Liturgical Music: A Historical, Musical, and Pastoral Survey
Next Session: Apr 20, 2020
This course examines the historical and compositional trajectory of liturgical music with an eye toward its pastoral applications, from early Christian communities to the Church of today. We will listen to repertoire illustrating the various stages within this evolution while learning to analyze and comment on it from musical, liturgical, and pastoral perspectives. We will explore the ways in which the Church has responded to the developments in liturgical music, and we will consider the impact of these responses on liturgical music ministry in parish settings today. The lectures are constructed in such a way that students of all disciplinary backgrounds will be able to engage the material. In other words, no assumptions will be made regarding previous musical, historical, or theological training.
Unit 1: Music of the Biblical and Early Christian Communities
- Introduction to the Course
- Music in the Old Testament
- Music in the New Testament and Early Christian Communities
Unit 2: Liturgical Music of the Medieval and Early Renaissance Periods
- The Unification of Christian Worship and Liturgical Music
Unit 3: Liturgical Music of the Late Renaissance, the Reformation and Counter-Reformation, and the Baroque Eras
- Liturgical Music of the Late Renaissance
- The Reformation
- The Counter-Reformation and the Council of Trent
- Liturgical Music in the Americas
- Liturgical Music of the Baroque Era
Unit 4: Liturgical Music of the Classical and Romantic Eras
- European Liturgical Music in the Classical Era
- The Liturgical Renewal of the Nineteenth Century
- Roman Catholic Liturgical Music of the Twentieth Century (pre-Vatican II)
Unit 5: Liturgical Music Following the Second Vatican Council
- The Second Vatican Council
- Liturgical Music in the United States (post-Vatican II)
- Six weeks in duration, with one week for orientation.
- Typically 15-20 students in each course.
- All lecture text available online in text format.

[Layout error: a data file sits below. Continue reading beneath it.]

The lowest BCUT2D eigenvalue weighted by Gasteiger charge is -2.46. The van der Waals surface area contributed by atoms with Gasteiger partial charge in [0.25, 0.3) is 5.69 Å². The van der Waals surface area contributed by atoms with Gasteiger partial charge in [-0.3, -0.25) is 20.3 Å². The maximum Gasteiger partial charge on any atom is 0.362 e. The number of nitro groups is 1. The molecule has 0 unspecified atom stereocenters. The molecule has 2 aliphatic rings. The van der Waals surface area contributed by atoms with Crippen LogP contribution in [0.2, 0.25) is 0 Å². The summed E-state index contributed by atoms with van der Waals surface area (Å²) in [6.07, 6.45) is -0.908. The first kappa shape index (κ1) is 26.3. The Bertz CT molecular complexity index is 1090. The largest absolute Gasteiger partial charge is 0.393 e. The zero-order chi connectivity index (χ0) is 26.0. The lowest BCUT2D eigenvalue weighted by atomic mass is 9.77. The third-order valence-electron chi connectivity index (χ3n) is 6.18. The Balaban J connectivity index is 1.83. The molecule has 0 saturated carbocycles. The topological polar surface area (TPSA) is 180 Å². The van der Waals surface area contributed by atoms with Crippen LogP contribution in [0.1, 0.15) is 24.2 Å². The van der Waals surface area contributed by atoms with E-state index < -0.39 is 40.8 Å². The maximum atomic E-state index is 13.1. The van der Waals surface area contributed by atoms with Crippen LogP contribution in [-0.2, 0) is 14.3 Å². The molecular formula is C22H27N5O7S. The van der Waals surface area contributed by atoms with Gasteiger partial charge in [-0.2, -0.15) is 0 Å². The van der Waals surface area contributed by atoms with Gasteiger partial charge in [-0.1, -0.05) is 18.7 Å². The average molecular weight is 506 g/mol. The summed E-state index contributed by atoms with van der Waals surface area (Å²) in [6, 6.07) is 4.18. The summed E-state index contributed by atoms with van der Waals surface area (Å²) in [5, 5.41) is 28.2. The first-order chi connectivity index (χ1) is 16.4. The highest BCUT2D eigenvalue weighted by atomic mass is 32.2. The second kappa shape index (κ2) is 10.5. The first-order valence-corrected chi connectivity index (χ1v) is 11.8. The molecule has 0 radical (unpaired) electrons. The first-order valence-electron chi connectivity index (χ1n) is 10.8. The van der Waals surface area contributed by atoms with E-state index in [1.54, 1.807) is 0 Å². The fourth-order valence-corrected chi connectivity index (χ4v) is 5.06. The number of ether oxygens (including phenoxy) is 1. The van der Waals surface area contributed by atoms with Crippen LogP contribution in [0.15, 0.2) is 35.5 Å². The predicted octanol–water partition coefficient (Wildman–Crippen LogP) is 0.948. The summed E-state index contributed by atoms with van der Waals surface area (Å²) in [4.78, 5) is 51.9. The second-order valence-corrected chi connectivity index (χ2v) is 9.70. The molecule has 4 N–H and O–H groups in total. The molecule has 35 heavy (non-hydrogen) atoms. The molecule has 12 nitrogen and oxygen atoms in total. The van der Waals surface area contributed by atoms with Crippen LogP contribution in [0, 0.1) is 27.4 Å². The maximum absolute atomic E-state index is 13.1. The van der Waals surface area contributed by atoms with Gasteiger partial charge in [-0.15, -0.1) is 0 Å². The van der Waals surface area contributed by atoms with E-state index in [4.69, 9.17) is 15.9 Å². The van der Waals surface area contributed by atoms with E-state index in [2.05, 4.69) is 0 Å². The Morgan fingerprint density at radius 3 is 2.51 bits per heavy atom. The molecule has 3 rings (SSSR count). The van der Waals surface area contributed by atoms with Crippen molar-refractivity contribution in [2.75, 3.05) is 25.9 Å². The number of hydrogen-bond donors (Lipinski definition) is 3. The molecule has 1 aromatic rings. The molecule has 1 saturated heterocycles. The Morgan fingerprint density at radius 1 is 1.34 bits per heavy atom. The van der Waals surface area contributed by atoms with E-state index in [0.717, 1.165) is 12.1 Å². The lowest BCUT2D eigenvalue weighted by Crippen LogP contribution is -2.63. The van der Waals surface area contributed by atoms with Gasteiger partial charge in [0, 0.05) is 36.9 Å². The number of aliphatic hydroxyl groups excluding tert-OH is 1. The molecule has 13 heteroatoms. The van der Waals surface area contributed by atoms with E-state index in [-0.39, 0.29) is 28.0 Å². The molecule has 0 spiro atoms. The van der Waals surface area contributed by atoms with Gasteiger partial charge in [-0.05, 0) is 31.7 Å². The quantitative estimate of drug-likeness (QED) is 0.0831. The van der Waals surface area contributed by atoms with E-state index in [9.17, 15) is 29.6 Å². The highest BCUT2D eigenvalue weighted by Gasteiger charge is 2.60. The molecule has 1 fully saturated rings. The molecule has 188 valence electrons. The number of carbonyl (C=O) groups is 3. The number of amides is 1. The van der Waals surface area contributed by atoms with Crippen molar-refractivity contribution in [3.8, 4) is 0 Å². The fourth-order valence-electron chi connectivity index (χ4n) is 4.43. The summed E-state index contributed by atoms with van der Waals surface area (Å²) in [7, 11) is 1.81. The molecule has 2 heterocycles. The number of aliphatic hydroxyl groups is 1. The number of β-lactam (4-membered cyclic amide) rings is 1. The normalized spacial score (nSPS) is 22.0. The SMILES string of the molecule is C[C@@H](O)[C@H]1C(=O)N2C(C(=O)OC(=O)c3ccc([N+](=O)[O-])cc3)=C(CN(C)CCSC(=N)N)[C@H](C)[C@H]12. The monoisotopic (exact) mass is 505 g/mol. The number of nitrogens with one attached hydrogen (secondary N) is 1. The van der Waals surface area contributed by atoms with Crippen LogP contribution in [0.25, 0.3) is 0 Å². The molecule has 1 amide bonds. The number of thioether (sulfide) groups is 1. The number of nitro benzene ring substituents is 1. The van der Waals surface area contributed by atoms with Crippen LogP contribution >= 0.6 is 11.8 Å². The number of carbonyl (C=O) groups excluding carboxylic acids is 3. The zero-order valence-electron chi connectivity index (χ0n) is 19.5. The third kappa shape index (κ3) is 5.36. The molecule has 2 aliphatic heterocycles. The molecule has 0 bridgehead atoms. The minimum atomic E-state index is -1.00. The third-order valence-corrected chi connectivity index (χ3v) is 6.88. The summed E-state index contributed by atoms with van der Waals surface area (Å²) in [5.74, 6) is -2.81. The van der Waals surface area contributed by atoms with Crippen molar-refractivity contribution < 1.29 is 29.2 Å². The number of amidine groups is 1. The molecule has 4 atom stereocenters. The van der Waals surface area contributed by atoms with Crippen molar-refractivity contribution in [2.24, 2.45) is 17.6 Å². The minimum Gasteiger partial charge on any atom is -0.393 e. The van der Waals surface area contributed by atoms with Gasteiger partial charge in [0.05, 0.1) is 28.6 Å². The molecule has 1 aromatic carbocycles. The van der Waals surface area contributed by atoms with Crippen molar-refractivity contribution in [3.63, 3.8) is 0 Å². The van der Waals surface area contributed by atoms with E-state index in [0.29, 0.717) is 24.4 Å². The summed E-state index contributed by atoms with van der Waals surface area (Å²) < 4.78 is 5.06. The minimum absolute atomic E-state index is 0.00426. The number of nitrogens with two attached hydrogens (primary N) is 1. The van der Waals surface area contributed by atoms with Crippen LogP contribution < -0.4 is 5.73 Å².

- Examples of music, with explanations, watchable via streaming video.
- Supplemental readings provided online.
- Written assignments (150-200 words) required.
- Facilitator-moderated chat sessions with participants in course.
All course materials are available in the course.
A highly recommended text that participants may want to refer to during or after the course is Paul Westermeyer’s Te Deum: The Church and Music (Minneapolis: Fortress Press, 1997). This book provides the framework for our discussion on the development of liturgical music within a historical and cultural context. Its accessible prose, meticulous footnotes, extensive bibliography, and useful timeline make it a valuable resource.
- Read assigned texts and listen to music samples; keep notes, questions, and comments for class discussion.
- Participate in the class discussion using the Forums area: post at least 2 comments, questions, or responses per unit.
- Write a short reflection on a musical selection in each unit.
- Write 150-200 words in response to the assignment in each unit.
- Participate in at least 3 scheduled chat sessions throughout the course.
- Complete the course evaluation.
- 4 to 6 hours per week, depending on your background and schedule.
A certificate of completion awarding 30 contact hours will be sent upon completion of all course requirements.
Carolyn Pirtle, M.M., M.S.M.
Carolyn Pirtle is the Assistant Director of the University of Notre Dame Center for Liturgy. She is well familiar with life and liturgy at Notre Dame, having completed her Master of Sacred Music degree in 2008. After spending a year working in Campus Ministry at Notre Dame, Carolyn moved to Wexford, Ireland as the founding House Director of the Teach Bhríde (House of Brigid) community. She served the Church in Ireland for two years, primarily through music ministry and catechesis. Upon returning to America, Carolyn moved to Chicago, working as Director of Music and Elementary Music Instructor at St. John Berchmans Parish, until she returned to Notre Dame in September, 2012. Carolyn shares editing responsibilities for the Oblation blog and Church Life journal, and oversees the planning and facilitation of liturgical music for events and liturgies sponsored by the Center.
In addition, Carolyn is a composer of liturgical and non-liturgical music: several of her works have been featured on recordings of the University of Notre Dame Folk Choir and published by World Library Publications. In 2011, she completed a commissioned cycle of three short musicals for the Notre Dame Vision program.